Because of its excellent water solubility, psyllium can absorb water and become a thick, viscous compound that resists digestion in the small intestine. Its resistance to digestion allows it to help regulate high cholesterol, triglycerides, and blood sugar levels. It can also aid weight management and relieve mild diarrhea as well as constipation. Unlike other sources of fiber, the body typically tolerates psyllium well.
Psyllium can help current diabetics as well as people trying to prevent diabetes. Eating dietary fibers like psyllium husk can assist in maintaining healthy glycemic balance. People with diabetes have to maintain a balance of insulin and blood sugar (glucose). Specifically, researchers have found taking psyllium before meals can significantly improve your fasting blood glucose.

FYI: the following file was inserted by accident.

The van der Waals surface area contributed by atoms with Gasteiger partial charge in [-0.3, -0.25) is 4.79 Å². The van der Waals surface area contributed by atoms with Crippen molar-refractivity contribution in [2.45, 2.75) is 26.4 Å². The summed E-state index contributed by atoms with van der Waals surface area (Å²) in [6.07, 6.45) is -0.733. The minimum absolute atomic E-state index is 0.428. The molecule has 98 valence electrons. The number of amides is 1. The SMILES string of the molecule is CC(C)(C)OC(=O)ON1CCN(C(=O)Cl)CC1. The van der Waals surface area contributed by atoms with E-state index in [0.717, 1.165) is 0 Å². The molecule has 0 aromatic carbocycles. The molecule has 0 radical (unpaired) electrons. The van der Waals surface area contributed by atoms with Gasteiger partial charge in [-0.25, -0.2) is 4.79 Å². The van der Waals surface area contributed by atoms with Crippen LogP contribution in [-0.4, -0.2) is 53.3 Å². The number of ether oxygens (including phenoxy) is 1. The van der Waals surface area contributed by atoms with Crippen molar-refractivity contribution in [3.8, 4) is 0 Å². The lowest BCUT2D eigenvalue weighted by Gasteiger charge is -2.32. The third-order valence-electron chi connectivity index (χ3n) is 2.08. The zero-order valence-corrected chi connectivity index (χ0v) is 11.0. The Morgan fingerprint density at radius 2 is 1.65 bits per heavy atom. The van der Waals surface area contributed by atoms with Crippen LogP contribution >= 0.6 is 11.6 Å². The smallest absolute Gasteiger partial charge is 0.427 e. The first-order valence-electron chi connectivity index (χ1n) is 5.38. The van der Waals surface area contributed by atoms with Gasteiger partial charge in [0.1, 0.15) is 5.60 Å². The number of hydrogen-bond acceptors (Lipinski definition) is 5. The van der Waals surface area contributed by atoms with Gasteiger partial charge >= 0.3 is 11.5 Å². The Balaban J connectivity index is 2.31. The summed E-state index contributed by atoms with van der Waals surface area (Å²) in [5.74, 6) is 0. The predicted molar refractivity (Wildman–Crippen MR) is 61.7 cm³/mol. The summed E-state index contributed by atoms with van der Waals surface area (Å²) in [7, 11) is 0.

One study evaluated psyllium seed husk fiber’s effect on lipid and glucose levels as an adjunct to dietary and drug therapy in patients with type II diabetes. The study found that taking psyllium daily can help patients with type II diabetes control their blood sugar without negative side effects.
Numerous studies have shown that fiber like psyllium, taken as part of a healthy diet, can help lower a person’s risk of heart disease. Psyllium can affect your heart by lowering blood pressure, improving lipid levels, and strengthening heart muscle.